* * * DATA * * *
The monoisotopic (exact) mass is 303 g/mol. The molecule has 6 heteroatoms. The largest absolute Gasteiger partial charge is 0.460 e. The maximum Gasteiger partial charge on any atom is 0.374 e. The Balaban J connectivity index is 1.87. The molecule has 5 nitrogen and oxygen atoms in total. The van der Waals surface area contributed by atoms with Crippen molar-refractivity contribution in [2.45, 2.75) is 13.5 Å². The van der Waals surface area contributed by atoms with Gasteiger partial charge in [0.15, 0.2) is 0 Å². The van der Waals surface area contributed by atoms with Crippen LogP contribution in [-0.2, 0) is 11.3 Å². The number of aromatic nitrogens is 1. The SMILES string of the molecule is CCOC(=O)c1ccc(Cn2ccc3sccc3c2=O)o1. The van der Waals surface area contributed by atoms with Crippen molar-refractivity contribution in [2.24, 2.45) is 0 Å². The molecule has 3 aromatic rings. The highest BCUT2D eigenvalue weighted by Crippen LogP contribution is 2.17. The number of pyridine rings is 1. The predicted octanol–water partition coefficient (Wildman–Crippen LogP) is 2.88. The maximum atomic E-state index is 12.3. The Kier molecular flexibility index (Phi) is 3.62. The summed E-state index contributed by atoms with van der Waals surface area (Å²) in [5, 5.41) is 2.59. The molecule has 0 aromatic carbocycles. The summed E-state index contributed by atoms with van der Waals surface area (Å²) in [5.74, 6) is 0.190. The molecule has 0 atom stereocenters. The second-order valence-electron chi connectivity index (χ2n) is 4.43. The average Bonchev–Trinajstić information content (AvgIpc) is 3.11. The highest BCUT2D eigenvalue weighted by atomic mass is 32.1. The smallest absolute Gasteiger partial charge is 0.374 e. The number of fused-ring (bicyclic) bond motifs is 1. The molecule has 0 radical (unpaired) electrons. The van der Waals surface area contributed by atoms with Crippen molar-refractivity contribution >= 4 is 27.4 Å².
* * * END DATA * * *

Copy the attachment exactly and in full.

The monoisotopic (exact) mass is 303 g/mol. The molecule has 6 heteroatoms. The largest absolute Gasteiger partial charge is 0.460 e. The maximum Gasteiger partial charge on any atom is 0.374 e. The Balaban J connectivity index is 1.87. The molecule has 5 nitrogen and oxygen atoms in total. The van der Waals surface area contributed by atoms with Crippen molar-refractivity contribution in [2.45, 2.75) is 13.5 Å². The van der Waals surface area contributed by atoms with Gasteiger partial charge in [0.15, 0.2) is 0 Å². The van der Waals surface area contributed by atoms with Crippen LogP contribution in [-0.2, 0) is 11.3 Å². The number of aromatic nitrogens is 1. The SMILES string of the molecule is CCOC(=O)c1ccc(Cn2ccc3sccc3c2=O)o1. The van der Waals surface area contributed by atoms with Crippen molar-refractivity contribution in [2.24, 2.45) is 0 Å². The molecule has 3 aromatic rings. The highest BCUT2D eigenvalue weighted by Crippen LogP contribution is 2.17. The number of pyridine rings is 1. The predicted octanol–water partition coefficient (Wildman–Crippen LogP) is 2.88. The maximum atomic E-state index is 12.3. The Kier molecular flexibility index (Phi) is 3.62. The summed E-state index contributed by atoms with van der Waals surface area (Å²) in [5, 5.41) is 2.59. The molecule has 0 aromatic carbocycles. The summed E-state index contributed by atoms with van der Waals surface area (Å²) in [5.74, 6) is 0.190. The molecule has 0 atom stereocenters. The second-order valence-electron chi connectivity index (χ2n) is 4.43. The average Bonchev–Trinajstić information content (AvgIpc) is 3.11. The highest BCUT2D eigenvalue weighted by atomic mass is 32.1. The smallest absolute Gasteiger partial charge is 0.374 e. The number of fused-ring (bicyclic) bond motifs is 1. The molecule has 0 radical (unpaired) electrons. The van der Waals surface area contributed by atoms with Crippen molar-refractivity contribution >= 4 is 27.4 Å².